Sunflowers are at their best now. Over the last few years, they've become as sexy as the rarest salvia ever was. I'm glad. They are easy. They don't take themselves seriously. And nothing is as effective at lightening the urban jungle. They grow FAST. I sowed a selection including the tall, golden-yellow `Full Sun' (Suttons, pounds 1.15) on 23 April, setting each seed in a three-inch pot and planting them outside in late May. They, too, are in the vegetable garden, a long row of sunflowers set alternately with tomato plants. `Ruby Sunset' (Suttons, pounds 1.45) is lovely, too, with mahogany petals set around a dark centre.

A welcome newcomer this year was an annual grass, Lagurus ovatus `Bunny Tails' (Johnsons, 95p). In early leaf the plants look suspiciously like weeds, but then they produce their soft, furry seedheads, creamy-coloured and enchanting. They are no more than 8in high and wide, so you need plenty of them, but unlike the coreopsis they are generous with their flowers. I sowed seed on 20 March, pricked the seedlings out into seed trays and planted them out in May among low-growing grey-leaved pinks and aquilegias. The grass's flowering starts when the other two have finished.

Placing is important, of course. It's no good raising plants if you don't then show them off to advantage in the garden. First, you have to put the plants where they are most likely to thrive. Generally, annuals do better in sun than shade (not true of non-stop begonias or busy lizzies). Then they need friendly neighbours, which will complement them in colour and form and not overwhelm them in terms of size.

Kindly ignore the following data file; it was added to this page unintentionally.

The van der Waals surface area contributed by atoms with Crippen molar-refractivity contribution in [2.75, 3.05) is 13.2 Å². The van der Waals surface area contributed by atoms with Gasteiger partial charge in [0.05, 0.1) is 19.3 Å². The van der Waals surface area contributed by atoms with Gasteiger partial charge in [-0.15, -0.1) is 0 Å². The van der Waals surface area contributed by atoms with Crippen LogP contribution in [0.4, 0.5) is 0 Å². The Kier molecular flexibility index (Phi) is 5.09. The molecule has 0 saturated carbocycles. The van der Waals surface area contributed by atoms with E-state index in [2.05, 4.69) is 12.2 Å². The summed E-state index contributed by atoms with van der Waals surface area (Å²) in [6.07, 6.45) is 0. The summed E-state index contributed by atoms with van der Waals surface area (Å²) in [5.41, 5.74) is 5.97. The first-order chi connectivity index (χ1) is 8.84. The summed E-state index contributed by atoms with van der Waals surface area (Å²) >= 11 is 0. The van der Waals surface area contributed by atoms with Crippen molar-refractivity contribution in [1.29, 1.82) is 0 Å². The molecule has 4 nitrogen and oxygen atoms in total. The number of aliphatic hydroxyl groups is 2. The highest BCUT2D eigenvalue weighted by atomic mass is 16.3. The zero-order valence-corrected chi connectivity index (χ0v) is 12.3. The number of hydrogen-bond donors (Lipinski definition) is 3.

Sometimes you might make groups entirely of annuals. Generally, they look best combined with more permanent features. Take a cordyline for instance - a handsome plant in a container. But if you pack deep purple heliotrope and deep pink ivy-leaved geraniums round its feet, it begins to look more generous (and interesting). I cheated with heliotrope and bought a tray of plants at a sale in May. The vanilla scent is reason enough to grow it, but the foliage is dramatic too: deep green with a purplish flush, and leaves furrowed by their network of veins. Like geraniums, the best kinds are perennials used as annuals, and you can keep them going by making cuttings.

If you don't like pink, the cordyline might be underplanted with blue Salvia farinacea and acid-yellow French marigolds. This year I grew Salvia farinacea `Strata' (Unwins, pounds 1.99) which recently waltzed out of Fleuroselect's trial grounds with a gold medal. It has spikes of blue flowers emerging from floury white calyces, and grows to about 16in. "The first bicolour!" boasts Unwins' catalogue.

But it's not as telling a plant as the older variety `Queen Victoria', in which rich blue suffuses the stems as well as the flowers. That makes it much more dramatic. Try it mixed with tall, willowy purple Verbena bonariensis and dark purple ragged Jack kale, which is much too handsome to bury in the veg patch.

Blue and yellow always work well together and in France this summer I saw a mix that I want to try in the round border next year. In the foreground was yellow, daisy-flowered bidens with fine, ferny foliage. Behind was one of the tender blue potato-flowered solanums (it might have been S rantonnetii, though jagged-leaved S laciniatum would be just as good). Mixed with it was yellow rudbeckia.

Bidens are no trouble to raise from seed. As for rudbeckia, I'd probably go for R hirta x pulcherrima (Thompson & Morgan, pounds 1.99) which makes well- branched plants, loaded with flowers. And they are tall. Hurrah!